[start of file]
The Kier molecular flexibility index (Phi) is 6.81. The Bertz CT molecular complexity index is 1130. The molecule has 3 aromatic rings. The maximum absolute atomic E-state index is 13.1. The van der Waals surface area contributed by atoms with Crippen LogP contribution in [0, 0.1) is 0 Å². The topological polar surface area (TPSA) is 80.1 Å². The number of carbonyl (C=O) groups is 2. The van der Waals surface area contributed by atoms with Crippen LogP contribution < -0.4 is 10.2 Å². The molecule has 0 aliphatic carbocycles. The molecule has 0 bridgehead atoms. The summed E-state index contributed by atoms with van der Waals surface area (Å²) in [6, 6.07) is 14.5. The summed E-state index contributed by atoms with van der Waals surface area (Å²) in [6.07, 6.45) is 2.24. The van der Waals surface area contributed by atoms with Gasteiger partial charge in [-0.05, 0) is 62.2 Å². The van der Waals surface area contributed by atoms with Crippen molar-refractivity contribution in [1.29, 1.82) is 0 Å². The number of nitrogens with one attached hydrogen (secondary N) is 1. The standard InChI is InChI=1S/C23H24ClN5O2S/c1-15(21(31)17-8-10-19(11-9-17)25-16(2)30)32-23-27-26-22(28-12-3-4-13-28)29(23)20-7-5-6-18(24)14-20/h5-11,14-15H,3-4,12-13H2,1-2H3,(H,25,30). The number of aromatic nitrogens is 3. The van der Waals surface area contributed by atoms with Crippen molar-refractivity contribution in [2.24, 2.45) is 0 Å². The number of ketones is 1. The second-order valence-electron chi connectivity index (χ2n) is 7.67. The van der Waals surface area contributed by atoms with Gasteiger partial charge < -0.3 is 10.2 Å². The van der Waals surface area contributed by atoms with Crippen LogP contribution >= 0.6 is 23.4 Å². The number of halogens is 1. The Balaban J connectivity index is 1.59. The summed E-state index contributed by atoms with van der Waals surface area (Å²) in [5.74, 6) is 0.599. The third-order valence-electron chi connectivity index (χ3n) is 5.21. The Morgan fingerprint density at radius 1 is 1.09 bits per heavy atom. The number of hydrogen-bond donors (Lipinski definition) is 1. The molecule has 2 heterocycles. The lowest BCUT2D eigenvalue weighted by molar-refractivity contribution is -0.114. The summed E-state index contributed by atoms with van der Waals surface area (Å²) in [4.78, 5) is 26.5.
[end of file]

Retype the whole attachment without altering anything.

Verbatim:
The Kier molecular flexibility index (Phi) is 6.81. The Bertz CT molecular complexity index is 1130. The molecule has 3 aromatic rings. The maximum absolute atomic E-state index is 13.1. The van der Waals surface area contributed by atoms with Crippen LogP contribution in [0, 0.1) is 0 Å². The topological polar surface area (TPSA) is 80.1 Å². The number of carbonyl (C=O) groups is 2. The van der Waals surface area contributed by atoms with Crippen LogP contribution < -0.4 is 10.2 Å². The molecule has 0 aliphatic carbocycles. The molecule has 0 bridgehead atoms. The summed E-state index contributed by atoms with van der Waals surface area (Å²) in [6, 6.07) is 14.5. The summed E-state index contributed by atoms with van der Waals surface area (Å²) in [6.07, 6.45) is 2.24. The van der Waals surface area contributed by atoms with Gasteiger partial charge in [-0.05, 0) is 62.2 Å². The van der Waals surface area contributed by atoms with Crippen molar-refractivity contribution in [1.29, 1.82) is 0 Å². The number of nitrogens with one attached hydrogen (secondary N) is 1. The standard InChI is InChI=1S/C23H24ClN5O2S/c1-15(21(31)17-8-10-19(11-9-17)25-16(2)30)32-23-27-26-22(28-12-3-4-13-28)29(23)20-7-5-6-18(24)14-20/h5-11,14-15H,3-4,12-13H2,1-2H3,(H,25,30). The number of aromatic nitrogens is 3. The van der Waals surface area contributed by atoms with Crippen molar-refractivity contribution in [2.24, 2.45) is 0 Å². The number of ketones is 1. The second-order valence-electron chi connectivity index (χ2n) is 7.67. The van der Waals surface area contributed by atoms with Gasteiger partial charge < -0.3 is 10.2 Å². The van der Waals surface area contributed by atoms with Crippen LogP contribution >= 0.6 is 23.4 Å². The number of halogens is 1. The Balaban J connectivity index is 1.59. The summed E-state index contributed by atoms with van der Waals surface area (Å²) in [5.74, 6) is 0.599. The third-order valence-electron chi connectivity index (χ3n) is 5.21. The Morgan fingerprint density at radius 1 is 1.09 bits per heavy atom. The number of hydrogen-bond donors (Lipinski definition) is 1. The molecule has 2 heterocycles. The lowest BCUT2D eigenvalue weighted by molar-refractivity contribution is -0.114. The summed E-state index contributed by atoms with van der Waals surface area (Å²) in [4.78, 5) is 26.5.